Revenue said some businesses are experiencing difficulties in lodging their safety and security ENS for their goods
Britain’s departure from the European Union has introduced reams of paperwork and costs that must be completed to move goods across the new customs border.
For Irish firms, it means a 12-fold rise in the number of import and export declarations, the tax authority warned ahead of the changes.
Revenue said it recognised that some businesses are experiencing difficulties in lodging their safety and security ENS (Entry Summary Declarations) in respect of RoRo goods movements and also said it was aware that some trucks have been denied boarding in Holyhead.
“However, we expected challenges such as this to arise where trade and or business didn’t make the necessary advance planning arrangements that we have strongly advocated over at least the last two years,” Revenue said.
“We made it very clear in our engagements with industry that real, permanent and immediate changes would arise. Those who are having difficulties is the outworking of that warning,” it said.
Revenue also reassured businesses that its ICT systems are fully operational and stable and working as intended and thousands of customs declarations have been processed.
Businesses who have prepared and adapted their processes in line with the new requirements have been able to move their goods to and from Great Britain with minimal delay, it added.
Revenue said the extent of the difficulties businesses are having as a result of the changes brought about by Brexit is evident from its engagement with various trade, industry and business stakeholders over the past week.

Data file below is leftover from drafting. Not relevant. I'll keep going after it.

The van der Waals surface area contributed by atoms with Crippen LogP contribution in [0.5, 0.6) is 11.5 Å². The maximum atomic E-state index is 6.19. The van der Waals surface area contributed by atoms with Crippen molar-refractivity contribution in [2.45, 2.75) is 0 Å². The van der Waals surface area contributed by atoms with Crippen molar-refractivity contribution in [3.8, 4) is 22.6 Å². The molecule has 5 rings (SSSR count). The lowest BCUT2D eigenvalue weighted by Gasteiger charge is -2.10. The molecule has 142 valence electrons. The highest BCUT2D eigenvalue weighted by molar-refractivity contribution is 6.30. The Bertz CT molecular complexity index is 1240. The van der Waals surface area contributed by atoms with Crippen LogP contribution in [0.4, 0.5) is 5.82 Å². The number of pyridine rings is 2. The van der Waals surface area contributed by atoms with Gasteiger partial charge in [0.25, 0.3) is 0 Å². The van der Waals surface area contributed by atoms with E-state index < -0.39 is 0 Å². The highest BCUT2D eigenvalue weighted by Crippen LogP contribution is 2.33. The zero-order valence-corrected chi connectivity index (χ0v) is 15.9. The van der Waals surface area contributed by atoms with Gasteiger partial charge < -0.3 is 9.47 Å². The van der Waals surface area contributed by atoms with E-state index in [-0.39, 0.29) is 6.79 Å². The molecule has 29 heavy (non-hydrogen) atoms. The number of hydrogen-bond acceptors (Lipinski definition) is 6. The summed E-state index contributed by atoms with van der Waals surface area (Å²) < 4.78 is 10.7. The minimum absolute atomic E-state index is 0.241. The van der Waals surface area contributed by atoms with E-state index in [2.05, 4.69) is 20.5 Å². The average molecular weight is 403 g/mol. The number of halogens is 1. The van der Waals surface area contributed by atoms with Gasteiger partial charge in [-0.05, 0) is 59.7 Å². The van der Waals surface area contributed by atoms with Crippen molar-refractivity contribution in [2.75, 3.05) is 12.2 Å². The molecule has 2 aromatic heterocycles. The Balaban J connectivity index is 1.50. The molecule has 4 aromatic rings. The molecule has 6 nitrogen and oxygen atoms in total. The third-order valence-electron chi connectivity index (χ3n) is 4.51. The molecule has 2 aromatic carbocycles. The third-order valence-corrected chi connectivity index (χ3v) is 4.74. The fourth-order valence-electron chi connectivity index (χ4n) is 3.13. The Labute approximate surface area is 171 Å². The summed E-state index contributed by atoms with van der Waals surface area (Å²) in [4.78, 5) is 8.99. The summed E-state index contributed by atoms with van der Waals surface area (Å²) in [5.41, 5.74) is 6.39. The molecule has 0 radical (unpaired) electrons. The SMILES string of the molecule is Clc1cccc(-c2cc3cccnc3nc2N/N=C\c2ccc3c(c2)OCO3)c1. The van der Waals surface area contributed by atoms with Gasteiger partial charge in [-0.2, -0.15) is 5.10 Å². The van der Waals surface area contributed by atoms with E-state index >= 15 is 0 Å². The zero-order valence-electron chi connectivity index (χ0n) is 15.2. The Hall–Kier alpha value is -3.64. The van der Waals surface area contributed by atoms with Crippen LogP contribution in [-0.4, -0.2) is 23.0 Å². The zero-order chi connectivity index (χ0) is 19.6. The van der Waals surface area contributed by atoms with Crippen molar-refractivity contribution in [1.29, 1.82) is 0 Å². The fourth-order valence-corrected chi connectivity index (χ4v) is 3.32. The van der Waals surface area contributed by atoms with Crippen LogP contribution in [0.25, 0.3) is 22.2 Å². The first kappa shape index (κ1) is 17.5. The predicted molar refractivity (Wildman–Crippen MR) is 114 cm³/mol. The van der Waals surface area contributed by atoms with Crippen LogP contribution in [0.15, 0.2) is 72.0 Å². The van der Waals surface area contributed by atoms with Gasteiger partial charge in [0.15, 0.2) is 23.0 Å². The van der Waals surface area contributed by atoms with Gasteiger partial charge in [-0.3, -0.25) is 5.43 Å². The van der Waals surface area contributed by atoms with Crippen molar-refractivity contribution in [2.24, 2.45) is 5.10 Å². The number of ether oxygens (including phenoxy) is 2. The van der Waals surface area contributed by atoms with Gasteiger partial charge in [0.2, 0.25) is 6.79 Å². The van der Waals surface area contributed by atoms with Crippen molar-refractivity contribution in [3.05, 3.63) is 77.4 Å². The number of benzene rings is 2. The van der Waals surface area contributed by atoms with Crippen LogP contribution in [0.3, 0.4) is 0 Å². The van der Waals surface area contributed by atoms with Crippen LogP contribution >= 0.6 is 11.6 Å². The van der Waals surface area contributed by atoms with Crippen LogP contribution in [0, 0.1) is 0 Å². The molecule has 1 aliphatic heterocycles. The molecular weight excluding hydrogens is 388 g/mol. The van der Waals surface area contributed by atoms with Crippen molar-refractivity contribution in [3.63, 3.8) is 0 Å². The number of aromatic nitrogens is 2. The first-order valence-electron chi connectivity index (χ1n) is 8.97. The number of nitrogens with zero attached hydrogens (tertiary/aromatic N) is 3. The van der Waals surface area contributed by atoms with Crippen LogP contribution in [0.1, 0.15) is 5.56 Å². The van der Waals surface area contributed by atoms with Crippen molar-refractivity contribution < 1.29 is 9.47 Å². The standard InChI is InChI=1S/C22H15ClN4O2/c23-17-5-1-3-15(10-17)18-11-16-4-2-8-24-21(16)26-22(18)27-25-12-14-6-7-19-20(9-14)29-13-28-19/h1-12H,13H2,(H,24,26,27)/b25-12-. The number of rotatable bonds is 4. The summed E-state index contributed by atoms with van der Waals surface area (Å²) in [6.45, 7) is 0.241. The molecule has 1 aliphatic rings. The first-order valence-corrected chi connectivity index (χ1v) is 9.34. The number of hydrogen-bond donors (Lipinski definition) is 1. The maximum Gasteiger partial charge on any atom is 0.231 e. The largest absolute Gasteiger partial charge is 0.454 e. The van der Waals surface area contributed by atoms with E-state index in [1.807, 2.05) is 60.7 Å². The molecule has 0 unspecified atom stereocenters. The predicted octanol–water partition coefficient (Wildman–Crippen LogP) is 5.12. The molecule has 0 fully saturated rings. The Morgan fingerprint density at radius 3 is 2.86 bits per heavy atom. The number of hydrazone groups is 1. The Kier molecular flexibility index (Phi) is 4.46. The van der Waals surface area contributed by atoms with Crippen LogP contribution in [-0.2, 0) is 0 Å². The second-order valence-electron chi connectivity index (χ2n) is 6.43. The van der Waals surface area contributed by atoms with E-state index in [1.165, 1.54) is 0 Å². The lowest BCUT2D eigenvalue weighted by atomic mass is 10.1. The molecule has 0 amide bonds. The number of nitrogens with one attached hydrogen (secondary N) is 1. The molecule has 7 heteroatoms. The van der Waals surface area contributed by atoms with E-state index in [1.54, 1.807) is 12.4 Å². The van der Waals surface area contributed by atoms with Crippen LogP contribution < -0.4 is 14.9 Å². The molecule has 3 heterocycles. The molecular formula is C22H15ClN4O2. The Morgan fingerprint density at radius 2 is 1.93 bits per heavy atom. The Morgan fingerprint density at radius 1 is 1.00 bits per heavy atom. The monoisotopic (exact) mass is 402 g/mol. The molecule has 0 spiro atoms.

“It is clear that many were not as prepared as they thought or significantly underestimated what was involved in being Brexit ready,” it said.
“Revenue will continue to actively work with trade and business, on both a collective and individual basis, to assist them in overcoming the challenges and issues arising,” it added.
Revenue said that a new Movement Reference Number (MRN) can be used on a temporary basis if a business is unable to generate the ENS due to the absence of key information or because of other impediments that prevent you completing the process.
It said this will facilitate the completion of a company’s customs formalities, the creation and population of Pre-Boarding notifications (PBN) and ultimately boarding of the ferry for movement of goods.
Take-up of this temporary facilitation will be a signal to Revenue that a company needs support, it said.
“We expect trade and business with genuine difficulties that are impeding their ability to complete the ENS process to engage with Revenue in a cooperative endeavour to overcome their difficulties.
“A failure to engage may result in this temporary easement being withdrawn, so early engagement with Revenue is strongly encouraged,” it added.
Meanwhile, Stena Line has reduced freight traffic due to problems caused by new customs and regulatory checks.
It has cancelled 12 sailings over the coming five days on its Dublin-Holyhead and Rosslare-Fishguard schedules, due to travel restrictions, a decline in freight volumes and problems in supply chains.
Stena recently doubled its direct Ireland to France freight service in response to demand for an alternative route to the British “land-bridge” used by around 3,000 lorries each week pre-Brexit to ship goods to and from mainland Europe